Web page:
Home » Hydrogen Fuel Production » Researchers Say Hydrogen From Waste to Cost $2 to $3 a Gallon

Researchers Say Hydrogen From Waste to Cost $2 to $3 a Gallon

Researchers at Oregon State University (OSU) say that creating hydrogen from sewage may hit the Department of Energy’s (DOE) target of $2 to $3 per gallon equivalent of gasoline. And, this is only one benefit of the Oregon researchers’ plan.

In addition to creating hydrogen cheaply at waste treatment plants, the system developed will also produce clean water as well. Now, I’ve talked before about Toronto researchers creating hydrogen from biowaste at sewage treatment plants by introducing dried sludge pellets.

But, the OSU researchers have a different take on how to create hydrogen from biowaste. Their method is 75-percent more efficient that traditional electrolysis of water. According to OSU, “All of this was achieved through fundamental research on ‘microbial electrolysis cells,’ or MECs, that use a new ‘membrane free’ approach that costs less and is significantly more efficient than existing approaches.”

Many types of biowaste could be used in this process including food processing factory waste, woody waste, and manure from farm animals. Biowaste is fed into this device and what is output is clean water, electricity and hydrogen, all valuable commodities that may be sold on the open market.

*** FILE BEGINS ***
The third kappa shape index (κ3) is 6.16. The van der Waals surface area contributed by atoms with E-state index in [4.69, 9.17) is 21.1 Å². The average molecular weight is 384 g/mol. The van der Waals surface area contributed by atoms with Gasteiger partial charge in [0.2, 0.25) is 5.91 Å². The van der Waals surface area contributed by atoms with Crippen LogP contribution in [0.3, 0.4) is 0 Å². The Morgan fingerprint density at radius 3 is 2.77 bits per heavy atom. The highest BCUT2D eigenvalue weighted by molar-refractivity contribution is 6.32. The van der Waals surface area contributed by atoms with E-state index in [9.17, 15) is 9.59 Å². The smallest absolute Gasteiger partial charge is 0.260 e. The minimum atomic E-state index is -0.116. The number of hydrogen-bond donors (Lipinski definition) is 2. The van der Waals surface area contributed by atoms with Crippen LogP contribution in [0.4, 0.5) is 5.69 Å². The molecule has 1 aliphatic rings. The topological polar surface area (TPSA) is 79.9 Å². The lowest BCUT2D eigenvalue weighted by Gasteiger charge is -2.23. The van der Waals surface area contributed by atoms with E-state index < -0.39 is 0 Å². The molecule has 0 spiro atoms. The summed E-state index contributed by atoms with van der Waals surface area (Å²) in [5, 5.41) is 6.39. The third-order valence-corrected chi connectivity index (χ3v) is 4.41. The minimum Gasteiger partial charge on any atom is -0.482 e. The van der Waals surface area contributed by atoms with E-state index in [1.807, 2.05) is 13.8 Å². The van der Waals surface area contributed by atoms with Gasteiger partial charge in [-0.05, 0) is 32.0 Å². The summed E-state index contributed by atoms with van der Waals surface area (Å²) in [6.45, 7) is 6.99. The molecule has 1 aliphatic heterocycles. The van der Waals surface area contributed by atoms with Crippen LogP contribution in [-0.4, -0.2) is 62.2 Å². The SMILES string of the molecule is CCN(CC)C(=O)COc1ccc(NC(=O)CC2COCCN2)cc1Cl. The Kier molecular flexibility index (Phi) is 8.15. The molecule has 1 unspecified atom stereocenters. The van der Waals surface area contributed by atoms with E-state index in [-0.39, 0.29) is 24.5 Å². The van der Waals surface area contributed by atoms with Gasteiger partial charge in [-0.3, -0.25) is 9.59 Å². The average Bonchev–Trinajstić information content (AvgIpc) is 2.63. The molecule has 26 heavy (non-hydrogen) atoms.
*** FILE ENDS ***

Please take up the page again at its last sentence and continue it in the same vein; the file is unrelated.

Self sustaining sewage treatment plants may no longer be a drain on a city or county budget, but rather a revenue generator and a supplier of hydrogen to power our cars and stationary home fuel cells. What starts as waste in the home and on the farm my recycle itself back in the form of hydrogen. And, as hydrogen is expelled from the fuel cell vehicles as water and steam, this will also recycle itself back into the home and onto the farm as well.

About Hydro Kevin Kantola

Hydro Kevin Kantola
I'm a hydrogen car blogger, editor and publisher interested in documenting the history and the progression of hydrogen cars, vehicles and infrastructure worldwide.

Check Also

Glasgow Half Full in Hydrogen Production

Researchers at the University of Glasgow in Scotland (still part of the UK after the …

Leave a Reply